Companies adopt aggressive export strategies to secure US$ revenue

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By Alois Vinga

THE critical foreign currency shortages obtaining in the economy have pushed companies to increase export sales and push up foreign currency earnings going forward in a move aimed at achieving self-sustenance and real growth.

An assessment carried out by Business shows that various businesses have tabled strategic plans to rake in foreign currency revenue.

Speaking at a recent Annual General Meeting in Harare, Rainbow Tourism Group chief executive, Tendai Madziwanyika said that foreign currency revenue for the period beginning January to May 2019 increased by 24% when compared to the same period last year. He pledged to target more revenue by year end.

“The company is leveraging its foreign currency earnings to drive down costs through the importation of service stocks and product refurbishment materials.

“Negotiations with suppliers on US4 pricing have yielded positive results that have yielded positive results and further reduced costs,” he said.

Dairibord chief executive, Anthony Mandiwanza also told the company’s shareholders at a recent AGM that the company is implementing robust strategies which have seen foreign currency revenue surging to US$2.1 million in the first half of 2019, registering an increase from US$0.6 million realised in the comparative period last year due to increased exports.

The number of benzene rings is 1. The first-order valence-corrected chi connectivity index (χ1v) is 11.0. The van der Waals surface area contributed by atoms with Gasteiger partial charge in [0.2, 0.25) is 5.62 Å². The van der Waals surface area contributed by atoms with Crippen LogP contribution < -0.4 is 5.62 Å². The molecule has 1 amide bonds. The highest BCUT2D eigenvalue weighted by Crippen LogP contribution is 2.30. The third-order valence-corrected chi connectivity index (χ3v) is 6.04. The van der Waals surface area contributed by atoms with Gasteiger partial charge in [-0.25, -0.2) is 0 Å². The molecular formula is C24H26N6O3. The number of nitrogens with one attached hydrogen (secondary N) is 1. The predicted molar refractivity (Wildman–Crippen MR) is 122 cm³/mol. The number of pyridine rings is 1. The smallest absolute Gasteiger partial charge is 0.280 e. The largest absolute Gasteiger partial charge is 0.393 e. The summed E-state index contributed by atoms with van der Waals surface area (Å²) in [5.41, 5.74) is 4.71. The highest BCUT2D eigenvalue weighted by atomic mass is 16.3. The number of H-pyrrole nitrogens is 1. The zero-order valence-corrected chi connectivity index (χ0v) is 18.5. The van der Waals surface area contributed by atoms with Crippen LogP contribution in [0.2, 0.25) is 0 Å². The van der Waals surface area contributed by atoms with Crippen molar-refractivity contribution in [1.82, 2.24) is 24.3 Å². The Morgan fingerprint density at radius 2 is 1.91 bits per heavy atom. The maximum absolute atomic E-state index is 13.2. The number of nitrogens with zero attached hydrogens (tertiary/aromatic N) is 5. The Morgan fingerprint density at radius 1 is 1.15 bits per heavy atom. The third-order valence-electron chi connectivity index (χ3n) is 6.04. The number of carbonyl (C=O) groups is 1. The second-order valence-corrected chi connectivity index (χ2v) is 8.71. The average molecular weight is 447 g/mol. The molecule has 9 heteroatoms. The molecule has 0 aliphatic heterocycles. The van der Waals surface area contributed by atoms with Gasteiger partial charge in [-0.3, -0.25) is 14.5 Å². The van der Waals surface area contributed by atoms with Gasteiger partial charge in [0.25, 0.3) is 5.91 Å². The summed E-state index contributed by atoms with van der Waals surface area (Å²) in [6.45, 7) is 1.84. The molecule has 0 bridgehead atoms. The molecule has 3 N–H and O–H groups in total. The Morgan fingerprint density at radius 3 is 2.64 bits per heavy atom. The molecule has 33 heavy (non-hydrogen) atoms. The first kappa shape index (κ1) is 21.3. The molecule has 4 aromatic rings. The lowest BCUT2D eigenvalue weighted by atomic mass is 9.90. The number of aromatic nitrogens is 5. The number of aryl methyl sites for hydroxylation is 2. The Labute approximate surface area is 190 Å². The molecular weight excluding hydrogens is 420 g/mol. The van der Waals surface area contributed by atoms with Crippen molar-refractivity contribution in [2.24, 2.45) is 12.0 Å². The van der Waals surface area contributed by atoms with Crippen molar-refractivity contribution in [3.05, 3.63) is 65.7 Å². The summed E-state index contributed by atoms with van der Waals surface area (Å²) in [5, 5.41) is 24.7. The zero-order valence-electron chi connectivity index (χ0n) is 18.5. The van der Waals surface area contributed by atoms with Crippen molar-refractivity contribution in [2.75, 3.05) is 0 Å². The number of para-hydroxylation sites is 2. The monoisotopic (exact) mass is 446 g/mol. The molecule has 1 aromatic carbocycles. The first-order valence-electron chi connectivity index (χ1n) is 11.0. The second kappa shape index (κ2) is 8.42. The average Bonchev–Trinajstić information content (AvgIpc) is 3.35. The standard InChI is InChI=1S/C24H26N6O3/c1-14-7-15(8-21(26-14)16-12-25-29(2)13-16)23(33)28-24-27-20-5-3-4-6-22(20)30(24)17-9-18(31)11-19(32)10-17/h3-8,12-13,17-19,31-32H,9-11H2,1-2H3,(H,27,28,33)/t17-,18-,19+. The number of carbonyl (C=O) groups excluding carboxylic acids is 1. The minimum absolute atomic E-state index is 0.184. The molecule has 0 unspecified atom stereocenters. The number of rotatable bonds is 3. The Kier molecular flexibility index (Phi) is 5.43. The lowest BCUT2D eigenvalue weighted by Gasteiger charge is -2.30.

Asbestos manufacturer, Turnall Holdings boss, Rose Chisveto also expressed similar sentiments after unveiling plans to target markets which have potential to rake in foreign currency.

“The strategy is just for us to make sure that we manufacture products that speak to our export markets because at the moment there are foreign currency shortages in the country.

“So we would want to make sure that we are in a comfortable position to be able to generate our own foreign currency,” she said.

Zimplow chief executive Vimbayi Nyakudya also told guests attending an AGM that one of its units, Mealie Brand registered significant exports increases.

“The export sales implement volumes grew by 232%, countering the drop of 36% in the local market. The trust to drive export sales in light of the dip in local sales performance has been a game changer in the current year,” Nyakudya said.

Analysing the current trends, economist John Robertson said that the companies are moving in the right direction.

“The implications are that the country will earn more foreign currency and prices on the local market will be pushed down and more jobs will be created. However there is need to gather tangible evidence on the benefits of such initiatives,” he said.

However, economist Prosper Chitambara warned that excessive exports may end up starving the local markets of the necessary basic commodities which in turn may increase the rate of inflation.